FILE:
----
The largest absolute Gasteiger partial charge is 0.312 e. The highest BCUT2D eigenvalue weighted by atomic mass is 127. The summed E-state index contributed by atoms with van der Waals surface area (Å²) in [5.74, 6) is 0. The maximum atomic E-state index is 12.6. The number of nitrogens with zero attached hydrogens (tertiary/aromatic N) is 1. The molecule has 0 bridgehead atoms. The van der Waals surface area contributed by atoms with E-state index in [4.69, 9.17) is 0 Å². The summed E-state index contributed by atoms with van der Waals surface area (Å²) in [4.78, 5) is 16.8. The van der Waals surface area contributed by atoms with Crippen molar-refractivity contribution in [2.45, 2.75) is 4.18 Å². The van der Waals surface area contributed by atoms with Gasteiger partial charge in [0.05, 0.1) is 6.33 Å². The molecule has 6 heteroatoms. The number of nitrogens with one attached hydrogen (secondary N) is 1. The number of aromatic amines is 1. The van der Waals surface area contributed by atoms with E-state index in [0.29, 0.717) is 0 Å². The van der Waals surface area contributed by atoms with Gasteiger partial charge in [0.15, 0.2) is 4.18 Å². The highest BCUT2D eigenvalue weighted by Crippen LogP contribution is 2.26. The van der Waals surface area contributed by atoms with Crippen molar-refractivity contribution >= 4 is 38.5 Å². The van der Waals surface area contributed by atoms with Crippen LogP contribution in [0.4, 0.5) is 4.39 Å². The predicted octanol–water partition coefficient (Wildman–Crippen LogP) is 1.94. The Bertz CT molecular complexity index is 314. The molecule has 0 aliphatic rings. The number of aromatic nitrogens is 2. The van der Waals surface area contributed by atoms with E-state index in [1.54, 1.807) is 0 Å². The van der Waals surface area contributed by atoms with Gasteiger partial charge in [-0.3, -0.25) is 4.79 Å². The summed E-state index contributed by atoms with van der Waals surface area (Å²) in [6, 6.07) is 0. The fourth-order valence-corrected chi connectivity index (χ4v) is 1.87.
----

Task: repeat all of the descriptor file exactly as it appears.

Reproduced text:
The largest absolute Gasteiger partial charge is 0.312 e. The highest BCUT2D eigenvalue weighted by atomic mass is 127. The summed E-state index contributed by atoms with van der Waals surface area (Å²) in [5.74, 6) is 0. The maximum atomic E-state index is 12.6. The number of nitrogens with zero attached hydrogens (tertiary/aromatic N) is 1. The molecule has 0 bridgehead atoms. The van der Waals surface area contributed by atoms with E-state index in [4.69, 9.17) is 0 Å². The summed E-state index contributed by atoms with van der Waals surface area (Å²) in [4.78, 5) is 16.8. The van der Waals surface area contributed by atoms with Crippen molar-refractivity contribution in [2.45, 2.75) is 4.18 Å². The van der Waals surface area contributed by atoms with Gasteiger partial charge in [0.05, 0.1) is 6.33 Å². The molecule has 6 heteroatoms. The number of nitrogens with one attached hydrogen (secondary N) is 1. The number of aromatic amines is 1. The van der Waals surface area contributed by atoms with E-state index in [0.29, 0.717) is 0 Å². The van der Waals surface area contributed by atoms with Gasteiger partial charge in [0.15, 0.2) is 4.18 Å². The highest BCUT2D eigenvalue weighted by Crippen LogP contribution is 2.26. The van der Waals surface area contributed by atoms with Crippen molar-refractivity contribution >= 4 is 38.5 Å². The van der Waals surface area contributed by atoms with Crippen LogP contribution in [0.4, 0.5) is 4.39 Å². The predicted octanol–water partition coefficient (Wildman–Crippen LogP) is 1.94. The Bertz CT molecular complexity index is 314. The molecule has 0 aliphatic rings. The number of aromatic nitrogens is 2. The van der Waals surface area contributed by atoms with E-state index in [1.54, 1.807) is 0 Å². The van der Waals surface area contributed by atoms with Gasteiger partial charge in [-0.3, -0.25) is 4.79 Å². The summed E-state index contributed by atoms with van der Waals surface area (Å²) in [6, 6.07) is 0. The fourth-order valence-corrected chi connectivity index (χ4v) is 1.87.